Some fans of R&B and hip-hop stars might already put their favorite artists on the same pedestal as superheroes, but if you hadn’t already considered it, some of the icons of R&B and hip-hop have more in common with comic book and movie superheroes than you might think. The stories of many successful hip-hop artists involve a string of hard knocks and opportunities to make something of themselves by getting out of the ghetto. Just like hip-hop came from the streets to the mainstream, comic book superheroes experienced the same growth, starting out in niche comics before upgrading to appearances on the big screen.
Everyone loves a superhero. They have been a firm feature in popular culture for generations. They’ve become our biggest idols like our hip-hop and R&B stars, through movies, comics, and even toys. However, the chance to interact with a superhero through video games and slots can bring these characters to life even further. Though it might seem a little nerdy to sit here and compare East and West Coast artists to superheroes, there are distinct personality traits that some artists surprisingly share with stars of iconic comic books and annuals.
Rapper Ja Rule went through a turbulent time in the music industry about 10 years ago, including clashing with fellow rapper 50 Cent at the height of the latter’s fame, with 50 Cent calling out Ja Rule on a string of his diss tracks. In a bid to clean up his act and start afresh on the scene, Ja Rule, surprisingly, decided to rename himself Loki. Yes, that’s right, the name of Marvel Comics’ fictional character inspired by Norse mythology. Like Loki, who plays the brother/enemy of superhero Thor in the Marvel Cinematic Universe, Ja Rule’s new Loki persona was designed to prove to 50 Cent and others that he was still worthy of attention and had no desire to make friends. Bizarrely, despite getting Loki tattooed on his chest, Ja Rule never released an album under his new pseudonym.
One half of the Midi Mafia took inspiration from Batman to create his new persona for the music industry. Waynne Nugent is a Brooklyn-born producer that works with Canadian Kevin Risto and has notably produced songs such as 50 Cent’s “21 Questions,” Sha Stimuli’s “Clap at Ya” and Capone-N-Noreaga’s “Yes Sir.” Both Nugent and Risto created new aliases for their music careers, with the latter opting for Dirty Swift. Nugent, with his Brooklyn roots and since he is no stranger to the dark streets of New York City, opted for Bruce Waynne. This choice became even more ironic when we found out that Waynne had signed a deal with Elektra Records, Elektra being one of Batman’s fierce enemies, of course.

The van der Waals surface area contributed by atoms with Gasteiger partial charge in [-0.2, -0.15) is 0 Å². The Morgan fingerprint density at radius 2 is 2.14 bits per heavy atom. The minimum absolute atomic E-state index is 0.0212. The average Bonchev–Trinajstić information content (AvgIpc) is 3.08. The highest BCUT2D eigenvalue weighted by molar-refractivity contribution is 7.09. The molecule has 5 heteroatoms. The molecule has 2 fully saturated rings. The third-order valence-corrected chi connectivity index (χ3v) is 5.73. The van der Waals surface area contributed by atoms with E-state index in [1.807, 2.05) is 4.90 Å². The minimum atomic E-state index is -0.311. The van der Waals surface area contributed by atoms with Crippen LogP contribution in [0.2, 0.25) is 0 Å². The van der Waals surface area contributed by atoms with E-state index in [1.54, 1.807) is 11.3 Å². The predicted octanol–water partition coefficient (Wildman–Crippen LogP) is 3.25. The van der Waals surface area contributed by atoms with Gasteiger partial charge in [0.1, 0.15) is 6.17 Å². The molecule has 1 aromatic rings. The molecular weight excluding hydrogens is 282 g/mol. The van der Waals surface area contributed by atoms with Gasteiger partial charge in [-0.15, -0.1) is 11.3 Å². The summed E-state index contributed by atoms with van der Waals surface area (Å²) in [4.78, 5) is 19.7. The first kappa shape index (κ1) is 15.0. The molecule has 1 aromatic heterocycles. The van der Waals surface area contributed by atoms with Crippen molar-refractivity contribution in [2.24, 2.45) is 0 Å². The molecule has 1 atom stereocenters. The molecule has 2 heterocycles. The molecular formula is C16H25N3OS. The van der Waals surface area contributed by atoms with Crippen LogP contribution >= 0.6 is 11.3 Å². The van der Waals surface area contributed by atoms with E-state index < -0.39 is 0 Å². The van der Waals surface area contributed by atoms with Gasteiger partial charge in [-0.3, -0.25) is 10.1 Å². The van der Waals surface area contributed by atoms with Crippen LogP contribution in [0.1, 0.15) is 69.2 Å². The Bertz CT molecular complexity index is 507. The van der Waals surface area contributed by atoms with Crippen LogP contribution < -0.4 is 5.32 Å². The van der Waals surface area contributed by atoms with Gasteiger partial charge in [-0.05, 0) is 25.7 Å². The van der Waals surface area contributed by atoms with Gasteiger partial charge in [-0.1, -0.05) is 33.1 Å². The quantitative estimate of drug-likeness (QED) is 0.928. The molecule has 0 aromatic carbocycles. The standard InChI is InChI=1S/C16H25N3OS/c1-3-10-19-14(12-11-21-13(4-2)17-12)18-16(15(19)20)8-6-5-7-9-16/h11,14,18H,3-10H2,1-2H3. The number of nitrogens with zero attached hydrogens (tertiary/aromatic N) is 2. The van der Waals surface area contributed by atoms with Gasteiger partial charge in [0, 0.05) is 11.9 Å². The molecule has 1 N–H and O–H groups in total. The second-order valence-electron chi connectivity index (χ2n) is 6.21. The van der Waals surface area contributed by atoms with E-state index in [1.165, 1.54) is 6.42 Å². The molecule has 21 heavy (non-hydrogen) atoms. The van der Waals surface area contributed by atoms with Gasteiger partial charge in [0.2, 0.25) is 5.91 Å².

Winding the clock back more than two decades, Tsidi Ibrahim started her hip-hop career as part of the Natural Resources group. Ibrahim’s bizarre stage name of What? What? left Ibrahim just as puzzled as us and we eventually grew frustrated at her lack of control regarding her professional image. Ibrahim acted and eventually changed her name to tribute to X-Men superhero Jean Grae (not Grey). Ibrahim took on the alias Jean Grae, which seemed quite apt considering her spiky, confrontational style of rap that’s seen her become one of rap’s greatest lyricists of our time.
There are also striking similarities between the Grammy Award-winning producers J.U.S.T.I.C.E League and the DC Justice League group of superheroes. J.U.S.T.I.C.E. League has battled tirelessly to maintain the integrity and honor of the hip-hop industry by working alongside the likes of Nas, Drake and Lil Wayne to produce a string of hits that have given hip-hop a new lease on life in recent years. As the J.U.S.T.I.C.E. League has sought to rid the hip-hop industry of dangerously bad tunes, DC’s Justice League has worked together to defeat supervillains and help make the world a safer place. In yet another nod to the DC-created group at the beginning of each song produced by J.U.S.T.I.C.E. League, a female singer chants the words “Justice League” in the background, almost as a call to arms.
R&B and hip-hop artists have as many compelling stories to tell as their superhero alter egos. The fact that artists choose superhero aliases goes to show that these characters are still alive and kicking in popular culture. There remains a sense of trust and integrity in superheroes and their personalities that hip-hop artists crave for their stage personas.